Best Practices for Handling Time Series Data in DynamoDB
AWS Client VPN, VPNs in general, and SSO
With my day job going fully remote this year, setting up secure remote tools has been high on our priority list. Part of that will be learning about AWS Client VPN which we may use to grant our devs access to some of our AWS infrastructure.
Part of this work is also moving to more zero trust architecture, and leaning into SSO for authentication.
Also I recently acquired a Synology NAS for my home (which we actually use to use in our office before we gave that space up). I'm looking to centralize alot of my personal cloud use to the Synology and move away from services like Google Drive (office and documents), iCloud (photos), and Notion (notes). Part of that will be to setup a VPN at home so that I can use those services hosted in my home from anywhere. As well as accessing some of my Raspberry Pis for remote development.
Learning more about SSH and tunneling goes hand-in-hand with a few other learning priorities I have. Learning best practices for connecting securely and crafting secure infrastructure. Also using SSH to practice remote development and learning terminal based tools.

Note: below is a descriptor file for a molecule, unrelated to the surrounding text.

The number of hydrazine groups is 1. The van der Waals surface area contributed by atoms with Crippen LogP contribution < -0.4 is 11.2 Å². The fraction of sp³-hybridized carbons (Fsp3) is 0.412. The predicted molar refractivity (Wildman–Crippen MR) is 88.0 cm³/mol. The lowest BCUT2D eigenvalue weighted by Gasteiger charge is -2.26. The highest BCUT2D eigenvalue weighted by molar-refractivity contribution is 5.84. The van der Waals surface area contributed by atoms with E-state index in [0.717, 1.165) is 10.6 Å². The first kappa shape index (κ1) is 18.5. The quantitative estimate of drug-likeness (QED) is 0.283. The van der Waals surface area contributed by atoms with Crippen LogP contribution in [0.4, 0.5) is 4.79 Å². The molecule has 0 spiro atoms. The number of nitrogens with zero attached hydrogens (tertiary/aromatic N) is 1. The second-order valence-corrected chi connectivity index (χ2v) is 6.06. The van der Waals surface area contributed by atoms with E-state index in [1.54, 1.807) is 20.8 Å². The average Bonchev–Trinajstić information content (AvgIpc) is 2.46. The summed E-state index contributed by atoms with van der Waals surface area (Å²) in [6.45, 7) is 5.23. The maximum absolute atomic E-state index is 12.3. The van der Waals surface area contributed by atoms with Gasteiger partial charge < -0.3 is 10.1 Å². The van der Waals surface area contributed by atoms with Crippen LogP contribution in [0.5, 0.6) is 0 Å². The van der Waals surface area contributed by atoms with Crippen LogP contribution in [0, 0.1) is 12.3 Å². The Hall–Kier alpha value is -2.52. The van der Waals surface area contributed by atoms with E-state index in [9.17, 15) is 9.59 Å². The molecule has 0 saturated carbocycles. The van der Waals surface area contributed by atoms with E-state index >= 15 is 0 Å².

Same as above. Learning more about best practices around secure remote communication. Getting more confident understanding certs and how they work.
I've owned a Raspberry Pi 3 for a handful of years now, but I've never really had a project for it. I experimented a bit with retro game emulation on it, but those projects are pretty trivial to setup.
Now I have a handful of Raspberry Pi 2s and 3s and I have some plans for some smaller single purpose projects for the house that will be perfect for them.
This kinda just happened organically, but I have a lot of computers in my house now! What I'd like to do is centralize a bunch of things into a proper rack. I have a few computers that are mining cryptocurrency that I'd like to transfer to rack-mountable server cases. Along with my new Synology NAS and a few Raspberry Pis.
Wiring my house with Cat-6 probably won't happen any time soon, but centralizing a bunch of things in a rack will let me hard-wire them all to a small switch without needing to run cables through all my walls.
Like I mentioned above, also setting up network storage and remote access for my home network.
Things I'm interested in but might not get to
A better static site generator / CMS
Ideally I'd like to learn a better static site generator to simplify this process even more. I've been thinking of learning Gatsby for a while now, but I've just found it a bit cumbersome and hard to get into.
Some alternatives I'm considering learning instead of Gatsby are Jeckyll or Hexo.
Something I'm interested in learning more about.
@ me on twitter if you are learning these same things or you have and tips or resources to share!
This post originally appeared on my blog superflux.dev.